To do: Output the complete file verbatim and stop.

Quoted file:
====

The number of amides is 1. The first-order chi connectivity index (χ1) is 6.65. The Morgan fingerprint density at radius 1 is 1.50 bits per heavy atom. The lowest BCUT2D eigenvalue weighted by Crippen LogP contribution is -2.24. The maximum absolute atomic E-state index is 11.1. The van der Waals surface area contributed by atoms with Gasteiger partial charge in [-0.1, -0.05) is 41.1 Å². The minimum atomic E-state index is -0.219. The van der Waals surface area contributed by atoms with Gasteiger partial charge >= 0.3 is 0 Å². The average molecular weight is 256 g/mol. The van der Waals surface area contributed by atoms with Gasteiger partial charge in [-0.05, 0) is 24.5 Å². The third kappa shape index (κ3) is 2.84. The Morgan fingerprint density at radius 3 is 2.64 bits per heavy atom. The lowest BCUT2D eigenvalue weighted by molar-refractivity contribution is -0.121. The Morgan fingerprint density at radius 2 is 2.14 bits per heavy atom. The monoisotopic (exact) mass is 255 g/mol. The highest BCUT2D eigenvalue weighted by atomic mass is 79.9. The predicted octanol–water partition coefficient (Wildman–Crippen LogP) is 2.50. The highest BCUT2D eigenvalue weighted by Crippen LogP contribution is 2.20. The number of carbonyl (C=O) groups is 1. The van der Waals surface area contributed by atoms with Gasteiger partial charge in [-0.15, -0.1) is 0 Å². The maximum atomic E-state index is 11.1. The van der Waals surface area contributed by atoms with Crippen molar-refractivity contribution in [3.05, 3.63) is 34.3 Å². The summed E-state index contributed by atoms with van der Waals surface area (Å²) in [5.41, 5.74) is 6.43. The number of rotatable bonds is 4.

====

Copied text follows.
The number of amides is 1. The first-order chi connectivity index (χ1) is 6.65. The Morgan fingerprint density at radius 1 is 1.50 bits per heavy atom. The lowest BCUT2D eigenvalue weighted by Crippen LogP contribution is -2.24. The maximum absolute atomic E-state index is 11.1. The van der Waals surface area contributed by atoms with Gasteiger partial charge in [-0.1, -0.05) is 41.1 Å². The minimum atomic E-state index is -0.219. The van der Waals surface area contributed by atoms with Gasteiger partial charge >= 0.3 is 0 Å². The average molecular weight is 256 g/mol. The van der Waals surface area contributed by atoms with Gasteiger partial charge in [-0.05, 0) is 24.5 Å². The third kappa shape index (κ3) is 2.84. The Morgan fingerprint density at radius 3 is 2.64 bits per heavy atom. The lowest BCUT2D eigenvalue weighted by molar-refractivity contribution is -0.121. The Morgan fingerprint density at radius 2 is 2.14 bits per heavy atom. The monoisotopic (exact) mass is 255 g/mol. The highest BCUT2D eigenvalue weighted by atomic mass is 79.9. The predicted octanol–water partition coefficient (Wildman–Crippen LogP) is 2.50. The highest BCUT2D eigenvalue weighted by Crippen LogP contribution is 2.20. The number of carbonyl (C=O) groups is 1. The van der Waals surface area contributed by atoms with Gasteiger partial charge in [-0.15, -0.1) is 0 Å². The maximum atomic E-state index is 11.1. The van der Waals surface area contributed by atoms with Crippen molar-refractivity contribution in [3.05, 3.63) is 34.3 Å². The summed E-state index contributed by atoms with van der Waals surface area (Å²) in [5.41, 5.74) is 6.43. The number of rotatable bonds is 4.